If you feel like you overindulged from holiday celebrations or a vacation, you might feel a little sluggish, bloated, or uncomfortable. You still don’t need a special diet or extreme cleanse. Your body is able to detoxify itself using your liver and kidneys, and they do need energy (calories!) to function too. These detox cleanses like juices, broths, and teas are also often popularized to help you “jump start weight loss,” but because the lost weight comes from having no food in your body, once you eat again, you will likely gain weight again too. Save your money and work on going back to your regular eating pattern, buy some healthy staple foods, or start cultivating a sustainable healthy diet instead.
Meal Replacement Shakes
I see a lot of these products that are meant to be “calorie and nutrient balanced.” At the end of the day, these are still highly processed powders or smoothies, which is not the same as eating food, and often is a generally unenjoyable experience.
Intermittent Fasting for Weight Loss
Fasting is increasingly popular in recent years, but there is still no solid evidence that fasting works for weight loss. The benefits still seem to come from limiting the total calories consumed. There are other benefits too, like improved blood pressure, cholesterol levels, and blood sugar levels, and you can also still get those benefits through other lifestyle changes. Intermittent fasting is contraindicated for pregnant or breastfeeding women, and people with certain medical conditions like diabetes, low blood pressure, or a history of eating disorders, and people taking certain medications. And it may be worth mentioning that what you eat does still matter too in the hours between your fast.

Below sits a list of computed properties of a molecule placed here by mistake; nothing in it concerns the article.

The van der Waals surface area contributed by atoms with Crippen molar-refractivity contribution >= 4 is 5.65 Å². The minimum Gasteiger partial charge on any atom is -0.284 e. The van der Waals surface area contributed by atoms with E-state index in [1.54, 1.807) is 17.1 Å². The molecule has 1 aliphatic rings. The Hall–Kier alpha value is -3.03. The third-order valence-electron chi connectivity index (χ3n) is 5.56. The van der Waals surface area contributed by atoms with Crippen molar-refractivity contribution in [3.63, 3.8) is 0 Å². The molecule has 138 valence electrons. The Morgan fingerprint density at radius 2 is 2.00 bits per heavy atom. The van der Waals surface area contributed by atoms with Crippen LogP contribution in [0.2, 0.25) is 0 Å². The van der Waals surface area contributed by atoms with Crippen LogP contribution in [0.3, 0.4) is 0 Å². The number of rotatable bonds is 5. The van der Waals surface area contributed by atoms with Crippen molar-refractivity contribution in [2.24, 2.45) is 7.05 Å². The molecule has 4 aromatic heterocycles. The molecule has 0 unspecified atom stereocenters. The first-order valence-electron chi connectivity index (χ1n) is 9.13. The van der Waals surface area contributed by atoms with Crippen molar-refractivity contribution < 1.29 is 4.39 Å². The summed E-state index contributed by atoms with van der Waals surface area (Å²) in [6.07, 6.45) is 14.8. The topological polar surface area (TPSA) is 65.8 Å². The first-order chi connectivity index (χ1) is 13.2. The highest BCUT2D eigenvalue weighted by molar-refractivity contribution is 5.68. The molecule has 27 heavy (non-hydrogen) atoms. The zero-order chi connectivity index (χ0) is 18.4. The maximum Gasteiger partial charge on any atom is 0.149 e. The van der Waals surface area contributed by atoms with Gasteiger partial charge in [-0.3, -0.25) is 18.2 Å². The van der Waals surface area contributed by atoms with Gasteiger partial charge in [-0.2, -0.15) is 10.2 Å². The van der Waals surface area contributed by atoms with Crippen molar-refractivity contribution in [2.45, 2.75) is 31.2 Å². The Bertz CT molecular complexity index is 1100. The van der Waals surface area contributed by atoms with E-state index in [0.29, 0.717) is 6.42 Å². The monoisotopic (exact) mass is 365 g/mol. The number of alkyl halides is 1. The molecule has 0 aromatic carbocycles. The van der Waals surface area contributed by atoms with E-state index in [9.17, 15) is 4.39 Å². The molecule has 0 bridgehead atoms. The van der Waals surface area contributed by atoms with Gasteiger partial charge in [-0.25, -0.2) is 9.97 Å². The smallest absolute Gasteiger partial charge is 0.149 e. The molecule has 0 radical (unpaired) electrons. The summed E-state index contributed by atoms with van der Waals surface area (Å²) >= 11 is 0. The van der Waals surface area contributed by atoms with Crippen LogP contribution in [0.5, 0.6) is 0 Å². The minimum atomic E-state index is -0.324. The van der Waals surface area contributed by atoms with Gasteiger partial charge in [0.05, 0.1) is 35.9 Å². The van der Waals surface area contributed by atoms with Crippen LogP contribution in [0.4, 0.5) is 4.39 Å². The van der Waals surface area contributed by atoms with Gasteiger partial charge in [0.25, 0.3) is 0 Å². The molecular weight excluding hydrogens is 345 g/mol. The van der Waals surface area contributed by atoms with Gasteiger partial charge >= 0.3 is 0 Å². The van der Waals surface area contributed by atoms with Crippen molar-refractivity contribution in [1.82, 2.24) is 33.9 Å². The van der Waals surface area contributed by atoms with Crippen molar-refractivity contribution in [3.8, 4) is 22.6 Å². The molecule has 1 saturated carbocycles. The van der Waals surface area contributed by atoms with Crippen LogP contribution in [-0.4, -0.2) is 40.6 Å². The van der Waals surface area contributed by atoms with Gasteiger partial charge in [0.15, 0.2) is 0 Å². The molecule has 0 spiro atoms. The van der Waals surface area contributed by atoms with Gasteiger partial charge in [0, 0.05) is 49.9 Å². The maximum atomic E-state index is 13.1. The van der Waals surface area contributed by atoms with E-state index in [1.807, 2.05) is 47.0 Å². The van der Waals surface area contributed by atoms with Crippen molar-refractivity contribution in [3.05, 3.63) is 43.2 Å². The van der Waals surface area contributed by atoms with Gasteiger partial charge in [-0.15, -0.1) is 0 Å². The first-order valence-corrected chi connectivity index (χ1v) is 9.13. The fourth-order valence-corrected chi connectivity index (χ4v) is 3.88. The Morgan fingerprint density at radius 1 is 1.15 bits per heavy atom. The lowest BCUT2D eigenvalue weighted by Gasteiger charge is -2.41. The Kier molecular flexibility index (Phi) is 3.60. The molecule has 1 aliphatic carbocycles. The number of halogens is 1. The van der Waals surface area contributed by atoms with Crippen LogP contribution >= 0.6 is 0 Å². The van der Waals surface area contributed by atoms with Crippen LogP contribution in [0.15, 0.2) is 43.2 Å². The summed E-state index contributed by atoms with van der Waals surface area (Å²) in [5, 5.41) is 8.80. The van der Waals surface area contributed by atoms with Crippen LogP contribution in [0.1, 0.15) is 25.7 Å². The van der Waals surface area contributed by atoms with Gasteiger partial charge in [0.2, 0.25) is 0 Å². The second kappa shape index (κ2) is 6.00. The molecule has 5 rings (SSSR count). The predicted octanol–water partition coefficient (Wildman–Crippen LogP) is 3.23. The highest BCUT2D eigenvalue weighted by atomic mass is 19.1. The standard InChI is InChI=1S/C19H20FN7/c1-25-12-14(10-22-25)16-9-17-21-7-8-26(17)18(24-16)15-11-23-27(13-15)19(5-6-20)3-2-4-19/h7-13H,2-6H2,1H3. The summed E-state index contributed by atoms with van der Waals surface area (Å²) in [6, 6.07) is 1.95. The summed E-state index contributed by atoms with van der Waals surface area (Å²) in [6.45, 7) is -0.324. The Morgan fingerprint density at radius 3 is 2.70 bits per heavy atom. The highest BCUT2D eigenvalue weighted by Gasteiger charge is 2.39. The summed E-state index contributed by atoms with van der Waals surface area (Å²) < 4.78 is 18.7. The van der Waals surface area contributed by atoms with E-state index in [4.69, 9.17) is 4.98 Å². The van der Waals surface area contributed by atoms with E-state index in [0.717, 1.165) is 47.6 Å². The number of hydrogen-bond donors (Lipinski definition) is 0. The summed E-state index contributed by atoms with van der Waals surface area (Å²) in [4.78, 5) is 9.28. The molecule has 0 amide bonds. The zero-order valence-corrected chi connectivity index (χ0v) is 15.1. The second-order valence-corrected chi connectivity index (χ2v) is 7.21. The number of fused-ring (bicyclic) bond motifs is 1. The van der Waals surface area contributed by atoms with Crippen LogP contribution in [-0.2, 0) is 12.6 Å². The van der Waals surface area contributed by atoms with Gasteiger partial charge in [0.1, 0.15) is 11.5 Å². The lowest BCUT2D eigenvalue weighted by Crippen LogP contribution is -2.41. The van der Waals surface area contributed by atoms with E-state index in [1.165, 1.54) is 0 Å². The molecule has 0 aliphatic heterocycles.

This is another trend that has been popular in recent years, but there is no solid evidence that working out fasted results in greater fat loss. Exercising in a fasted state, usually after an overnight fast, may affect your energy levels and performance, so it could be worth experimenting if your body feels better when you exercise in a fed state instead.
The Mono Diet
I’ve heard of people trying or asking me about diets where you only eat one single food for days or weeks like the eggs, grapefruits, potatoes, or meat. This is an extreme form of dieting, and again is very unsustainable, leads to nutritional deficiencies, and promotes unhealthy eating habits, not to mention there is no science backing these.
Drinking Coconut Oil
Fats are in, but there are still mixed opinions on the health benefits of consuming coconut oil. Some claim that drinking coconut oil is beneficial for heart and brain health, reducing inflammation, and weight loss. However, studies still show that because coconut oil contains saturated fat, consuming it in excess leads to increased levels of the “bad” LDL cholesterol levels, which can be harmful to heart health.
With all of this loud diet noise, it can be hard to remember that what goes the longest way for health and weight management does not need to be extreme and unsustainable. Before trying a new diet, ask yourself, can I eat this way forever? You can make 2023 the year of long-term success, better health, and a better relationship with food.
Chella Po, MS, RD is a New York City-trained US registered dietitian who can be found on Instagram as @betterbeing.ph. She uses science to back up her professional advice for clients seeking to create a sustainable, healthy diet without counting calories, restrictive plans, or stress! Contact her for a free discovery call today.